Ini­tia­tive 9:  Mod­ify codes to increase the cap­ture of stormwater

Major changes from PlaNYC 2007 are zon­ing amend­ments: now, com­mer­cial park­ing lots are required to include perime­ter and inte­rior green infra­struc­ture; build­ings in lower den­sity dis­tricts can­not pave their yards; and new city­wide devel­op­ments must plant trees and pro­vide plant­ing strips along side­walks. With these minor reg­u­la­tions, it is esti­mated than $900 mil­lion of green infra­struc­ture will be build over the next 20 years. Another avenue to explore are blue roofs.  Blue roofs are rooftop deten­tion sys­tems where a device stops water from drain­ing until the storm surge passes.  To make blue roofs more effec­tive, the City will address the incon­sis­tent rules cur­rently in place.  Blue roofs are one of the cheap­est ways to limit CSOs, and the City is com­mit­ted to imple­ment­ing a wide­spread blue roof program.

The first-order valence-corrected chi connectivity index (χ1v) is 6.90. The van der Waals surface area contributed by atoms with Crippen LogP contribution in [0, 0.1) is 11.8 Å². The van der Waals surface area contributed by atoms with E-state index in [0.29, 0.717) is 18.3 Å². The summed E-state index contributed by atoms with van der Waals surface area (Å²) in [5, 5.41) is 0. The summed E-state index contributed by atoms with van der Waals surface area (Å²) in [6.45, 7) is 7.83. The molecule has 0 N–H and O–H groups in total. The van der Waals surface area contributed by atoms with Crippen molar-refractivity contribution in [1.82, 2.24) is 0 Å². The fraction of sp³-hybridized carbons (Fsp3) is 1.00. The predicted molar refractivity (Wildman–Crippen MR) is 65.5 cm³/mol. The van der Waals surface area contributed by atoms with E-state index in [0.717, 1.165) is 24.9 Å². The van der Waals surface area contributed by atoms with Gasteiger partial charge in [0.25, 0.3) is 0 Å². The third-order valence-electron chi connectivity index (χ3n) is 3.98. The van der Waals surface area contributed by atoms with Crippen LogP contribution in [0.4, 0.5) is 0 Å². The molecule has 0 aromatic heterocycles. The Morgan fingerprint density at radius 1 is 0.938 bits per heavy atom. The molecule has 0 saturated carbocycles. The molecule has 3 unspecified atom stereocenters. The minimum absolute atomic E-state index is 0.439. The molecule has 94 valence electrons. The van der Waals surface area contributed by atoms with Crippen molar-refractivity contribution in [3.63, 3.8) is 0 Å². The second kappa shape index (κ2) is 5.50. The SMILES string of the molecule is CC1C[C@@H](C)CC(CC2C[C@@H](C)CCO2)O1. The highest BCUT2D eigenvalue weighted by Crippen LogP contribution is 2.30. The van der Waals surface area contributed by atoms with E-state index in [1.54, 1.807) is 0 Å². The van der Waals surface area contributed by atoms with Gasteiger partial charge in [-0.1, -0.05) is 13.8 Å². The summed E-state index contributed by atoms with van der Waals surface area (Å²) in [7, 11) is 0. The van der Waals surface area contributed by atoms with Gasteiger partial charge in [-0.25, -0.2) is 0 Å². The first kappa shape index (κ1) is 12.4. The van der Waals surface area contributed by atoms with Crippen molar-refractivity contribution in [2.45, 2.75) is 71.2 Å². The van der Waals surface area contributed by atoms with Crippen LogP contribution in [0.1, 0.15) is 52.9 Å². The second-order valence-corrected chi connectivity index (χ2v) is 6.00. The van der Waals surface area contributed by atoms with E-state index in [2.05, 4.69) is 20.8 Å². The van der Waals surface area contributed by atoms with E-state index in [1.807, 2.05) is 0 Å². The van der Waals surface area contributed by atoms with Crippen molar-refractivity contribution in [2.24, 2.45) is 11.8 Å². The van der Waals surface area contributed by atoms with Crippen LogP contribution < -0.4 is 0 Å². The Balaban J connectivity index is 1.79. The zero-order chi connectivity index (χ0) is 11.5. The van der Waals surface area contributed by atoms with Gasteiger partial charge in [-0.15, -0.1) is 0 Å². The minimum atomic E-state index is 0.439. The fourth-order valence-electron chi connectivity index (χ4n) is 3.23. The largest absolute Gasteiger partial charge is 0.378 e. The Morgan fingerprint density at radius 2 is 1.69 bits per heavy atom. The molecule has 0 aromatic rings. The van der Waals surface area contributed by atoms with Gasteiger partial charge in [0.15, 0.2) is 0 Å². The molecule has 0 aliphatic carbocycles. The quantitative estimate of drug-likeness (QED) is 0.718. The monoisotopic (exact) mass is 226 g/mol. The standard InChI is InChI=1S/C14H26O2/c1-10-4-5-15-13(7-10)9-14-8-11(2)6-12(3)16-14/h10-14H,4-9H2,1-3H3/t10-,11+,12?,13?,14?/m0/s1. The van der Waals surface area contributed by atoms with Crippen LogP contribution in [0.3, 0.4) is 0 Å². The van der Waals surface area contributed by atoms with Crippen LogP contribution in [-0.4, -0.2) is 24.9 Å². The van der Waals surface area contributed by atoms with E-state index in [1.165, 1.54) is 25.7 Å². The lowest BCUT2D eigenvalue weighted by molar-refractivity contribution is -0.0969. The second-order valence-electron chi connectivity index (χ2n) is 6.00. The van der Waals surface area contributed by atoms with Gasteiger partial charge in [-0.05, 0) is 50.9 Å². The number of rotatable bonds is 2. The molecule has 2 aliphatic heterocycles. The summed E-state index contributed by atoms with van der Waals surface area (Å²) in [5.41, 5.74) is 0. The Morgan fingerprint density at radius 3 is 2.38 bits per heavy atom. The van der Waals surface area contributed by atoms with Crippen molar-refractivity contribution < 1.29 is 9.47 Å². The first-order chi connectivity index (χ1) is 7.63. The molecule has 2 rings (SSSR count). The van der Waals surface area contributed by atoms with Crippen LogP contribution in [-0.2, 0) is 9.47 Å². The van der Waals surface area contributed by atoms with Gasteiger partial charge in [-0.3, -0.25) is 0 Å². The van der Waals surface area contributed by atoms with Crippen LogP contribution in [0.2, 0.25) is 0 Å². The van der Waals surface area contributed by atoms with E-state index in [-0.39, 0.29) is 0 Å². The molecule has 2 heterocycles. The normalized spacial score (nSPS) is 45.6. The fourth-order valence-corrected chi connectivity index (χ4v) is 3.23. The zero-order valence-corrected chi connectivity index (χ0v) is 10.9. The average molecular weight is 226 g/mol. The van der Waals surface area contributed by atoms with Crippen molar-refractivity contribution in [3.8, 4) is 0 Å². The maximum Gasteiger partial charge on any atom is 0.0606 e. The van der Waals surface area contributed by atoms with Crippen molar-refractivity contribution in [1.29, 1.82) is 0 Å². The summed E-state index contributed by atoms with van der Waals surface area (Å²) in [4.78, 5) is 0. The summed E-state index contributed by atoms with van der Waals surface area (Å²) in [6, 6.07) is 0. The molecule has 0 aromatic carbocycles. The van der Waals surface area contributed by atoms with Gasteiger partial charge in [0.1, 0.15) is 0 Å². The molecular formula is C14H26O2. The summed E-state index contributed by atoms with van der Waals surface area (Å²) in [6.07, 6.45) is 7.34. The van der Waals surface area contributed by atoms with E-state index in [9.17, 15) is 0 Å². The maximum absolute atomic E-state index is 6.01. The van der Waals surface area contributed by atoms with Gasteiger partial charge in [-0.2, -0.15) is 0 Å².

Ini­tia­tive 10: Pro­vide incen­tives for green infrastructure

While many rec­og­nize the ben­e­fits of green infra­struc­ture, some prop­erty own­ers lack the inven­tive or the means to install sus­tain­able source con­trols.  The City will eval­u­ate the oppor­tu­nity for a sep­a­rate stormwa­ter rate and credit sys­tem that could charge landown­ers for their runoff, which would give them incen­tive to min­i­mize it.  Then, for exam­ple, they could receive reduced stormwa­ter fees for hav­ing green infra­struc­ture.  A pilot pro­gram is sched­uled to run until 2013.

 

Ini­tia­tive 11: Actively par­tic­i­pate in water­way cleanup efforts.

While CSOs are the largest source of water­way con­t­a­m­i­na­tion, some of the con­t­a­m­i­na­tion is caused by past indus­trial use.  The City is par­tic­u­larly focused on the Gowanus Canal and New­town Creek for cleanup. Address­ing stag­nant water and upgrad­ing the Gowanus Flush­ing Tun­nel will improve Gowanus, and New­town Creek will receive new equip­ment to increase oxy­gen lev­els in the water, which is safer for the ecosystem.